Typology and the Linguistic Macrohistory of Island Melanesia

Article excerpt

Recent years have seen much discussion on the use and meaning of typological argumentation when reconstructing language history and language relations. We address the conclusions and methodology of a paper "Structural phylogenetics and the reconstruction of ancient language history" (Science, Sept. 23, 2005), which claims that, on the basis of a typological comparison, the non-Austronesian languages and (Austronesian) Oceanic spoken to the immediate east of New Guinea can be shown to belong to two unrelated genetic entities. We argue that the data and discussion in this paper do not allow us to conclude that the non-Austronesian languages in the study form a valid linguistic group in any historical sense, or that the methods they apply can be used to make claims about linguistic relatedness.

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1. TYPOLOGY, STATISTICS, AND HISTORICAL LINGUISTICS. In this paper we intend to provide a qualitative critique of a recent well-publicized paper dealing with the historical interaction of Oceanic languages and non-Austronesian languages spoken in the east of mainland New Guinea and the islands extending east to the middle Solomons, an area its authors call "Island Melanesia." (1) The paper, Dunn et al. (2005), makes the claim that structural ("typological') features of a group of languages can be used to determine the genetic affiliations of those languages. This work has been popularized both within and without the linguistic community, and has been heavily cited as an example of the introduction of new (with the unspoken assumption: better) methods into historical linguistics. We show that the work in this paper does not establish this claim, and, moreover, does not establish any firm factual claims concerning their study area either.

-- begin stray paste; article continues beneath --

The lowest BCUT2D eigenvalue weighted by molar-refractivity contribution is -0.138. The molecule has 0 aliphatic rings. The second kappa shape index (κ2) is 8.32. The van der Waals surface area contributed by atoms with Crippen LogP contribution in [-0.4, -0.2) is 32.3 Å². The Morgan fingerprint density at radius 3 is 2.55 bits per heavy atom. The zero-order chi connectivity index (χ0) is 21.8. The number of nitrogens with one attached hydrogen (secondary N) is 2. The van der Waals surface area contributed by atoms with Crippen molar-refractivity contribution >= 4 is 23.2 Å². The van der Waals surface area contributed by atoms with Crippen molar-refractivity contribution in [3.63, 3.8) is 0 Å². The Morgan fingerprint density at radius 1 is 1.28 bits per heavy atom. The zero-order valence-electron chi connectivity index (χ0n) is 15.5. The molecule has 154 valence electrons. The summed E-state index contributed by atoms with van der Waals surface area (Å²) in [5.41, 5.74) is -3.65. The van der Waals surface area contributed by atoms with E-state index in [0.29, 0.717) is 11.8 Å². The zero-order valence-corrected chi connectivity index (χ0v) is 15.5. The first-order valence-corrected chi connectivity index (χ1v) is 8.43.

Dunn et al. (2005) apply a computational tool used in (biological) genetic classification to language data, using a dataset based on structural features of language rather than one containing comparative lexical data. (2) The authors apply this method to the question of the relationships between non-Austronesian languages in Island Melanesia. The Oceanic population arrived in this region approximately 3,500 years ago (e.g., Lynch, Ross, and Crowley 2002; Pawley forthcoming), and the relationships between these languages are therefore accessible to the methods of comparative linguistics. These relationships have indeed been studied, and the existence of an Oceanic subgroup within Austronesian is beyond question; further, there is general agreement on the subgrouping within Oceanic (Lynch, Ross, and Crowley 2002). However, it has proved impossible to establish any similar relationships between the non-Austronesian languages in the region, which share almost no lexical cognates (see, e.g., Ross, 2001). As Dunn et al. note, there is archaeological evidence for human presence in Island Melanesia going back 35,000 years; if linguistic lineages are even a third as long as that, any relationships that might have existed in the lexical data would be expected to have been lost. As an alternative, Dunn et al. use structural data to try to recover relationships. Their dataset consists of 125 binary characters (relating to phonological inventories, morphological patterns, word order patterns, and other syntactic features) coded for 31 languages, 16 Oceanic and 15 non-Austronesian. As a first step, they carved out a computational analysis of the Oceanic data, and the result they present is a tree that agrees well with the consensus picture obtained from the application of "standard" comparative linguistics methods, as mentioned previously. Dunn et al. take this as evidence that historical relationships between languages can be detected using such typological data, and that they are therefore justified in applying the same technique to the non-Austronesian data. The tree that results from this second analysis defines three groups of languages that match the geography of the region. …